Whatever pricing objectives are adopted, there are various pricing strategies which can be used to achieve those objectives. Pricing strategies involve not only method and level of price, but also how this works with the rest of the marketing mix.
Pricing strategies also depend on what is happening in the market and how the company wants to react to it. They can be defensive or aggressive, and appropriate options will vary throughout the life cycle of the product.
When a product is introduced into a market, companies tend to use either Skimming or Penetration Pricing Strategies.
In Skimming Pricing Strategies, products are introduced at a high price to skim off the cream of the customers who are price-insensitive. This is useful if the market is small and costs need to be recovered quickly.
A Rapid Skimming Strategy uses high price and extensive promotion to face competition and establish market share quickly. When no serious competition is expected, a Slow Skimming Strategy may be used – high price with low promotion.
Penetration Pricing Strategies are used for entering large markets at a low price. This enables a company to build up a major market share quickly. Marginal Pricing and Experience Curve effects provide long term profit and a defence against competition.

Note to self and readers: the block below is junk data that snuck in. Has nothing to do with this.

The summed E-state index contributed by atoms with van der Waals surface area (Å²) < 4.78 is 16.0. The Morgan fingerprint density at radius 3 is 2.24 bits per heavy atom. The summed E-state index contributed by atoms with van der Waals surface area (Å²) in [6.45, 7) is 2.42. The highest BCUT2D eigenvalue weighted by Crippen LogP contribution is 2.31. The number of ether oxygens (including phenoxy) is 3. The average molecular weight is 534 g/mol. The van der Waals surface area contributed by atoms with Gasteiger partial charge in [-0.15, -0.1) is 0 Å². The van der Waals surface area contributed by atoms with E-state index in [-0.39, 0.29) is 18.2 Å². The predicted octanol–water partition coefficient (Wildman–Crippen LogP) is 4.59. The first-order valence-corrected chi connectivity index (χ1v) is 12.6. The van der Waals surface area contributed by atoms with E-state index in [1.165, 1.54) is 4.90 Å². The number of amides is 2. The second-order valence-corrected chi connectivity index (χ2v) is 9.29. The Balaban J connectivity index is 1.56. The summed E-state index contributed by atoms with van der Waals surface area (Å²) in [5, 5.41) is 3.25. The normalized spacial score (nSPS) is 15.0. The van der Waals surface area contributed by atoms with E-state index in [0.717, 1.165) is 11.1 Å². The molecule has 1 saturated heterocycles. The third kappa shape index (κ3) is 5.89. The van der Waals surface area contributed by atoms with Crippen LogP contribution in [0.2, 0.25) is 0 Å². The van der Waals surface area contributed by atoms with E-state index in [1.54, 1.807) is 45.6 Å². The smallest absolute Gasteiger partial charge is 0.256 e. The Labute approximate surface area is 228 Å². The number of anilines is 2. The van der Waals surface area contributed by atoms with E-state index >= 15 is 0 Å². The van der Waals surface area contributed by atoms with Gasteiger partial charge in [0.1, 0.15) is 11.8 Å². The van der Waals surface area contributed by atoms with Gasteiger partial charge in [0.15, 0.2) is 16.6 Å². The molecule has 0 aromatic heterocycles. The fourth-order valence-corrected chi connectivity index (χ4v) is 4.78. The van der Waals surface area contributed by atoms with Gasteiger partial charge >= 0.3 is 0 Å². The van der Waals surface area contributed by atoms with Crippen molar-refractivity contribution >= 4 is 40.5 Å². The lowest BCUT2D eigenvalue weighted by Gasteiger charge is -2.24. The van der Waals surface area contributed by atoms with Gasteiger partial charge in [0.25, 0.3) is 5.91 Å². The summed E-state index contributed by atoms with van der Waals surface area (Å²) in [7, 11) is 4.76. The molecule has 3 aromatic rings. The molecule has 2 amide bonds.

A Rapid Penetration Strategy uses low price and high promotion.
When the market is not expected to react to promotion, a Slow Penetration Strategy, with low price and low promotion, is used.
In the growth and maturity stages of the product life cycle, pricing strategies will vary according to market situations: customer reactions and price competition.
Psychological Pricing Strategies are immersed in the mind of the customer and what they think about prices. What are the thresholds beyond which they are less likely to buy? How do prices affect their perceptions, attitudes, intentions and actual purchasing behaviour?
Prestige pricing, or high prices, can confirm a product’s top quality status in the mind of some buyers. A price increase can sometimes be presented as a signal of quality and cause sales to go up.
Differential Pricing Strategies set different prices for different market segments. This might be in the form of a Geographical Pricing Strategy or Regional pricing, with different prices charged in different areas.
Product Line Pricing is another strategy used for lines of products or services, with prices stepping up from a basic standard product as options and extras are added to the product. This ‘price lining’ is typical of many consumer brands.
Finally, research reveals that most companies do not consider, in detail, all of these alternative pricing strategies throughout the life of a product or brand, despite the fact that the final price strategy directly affects long term profitability and market share.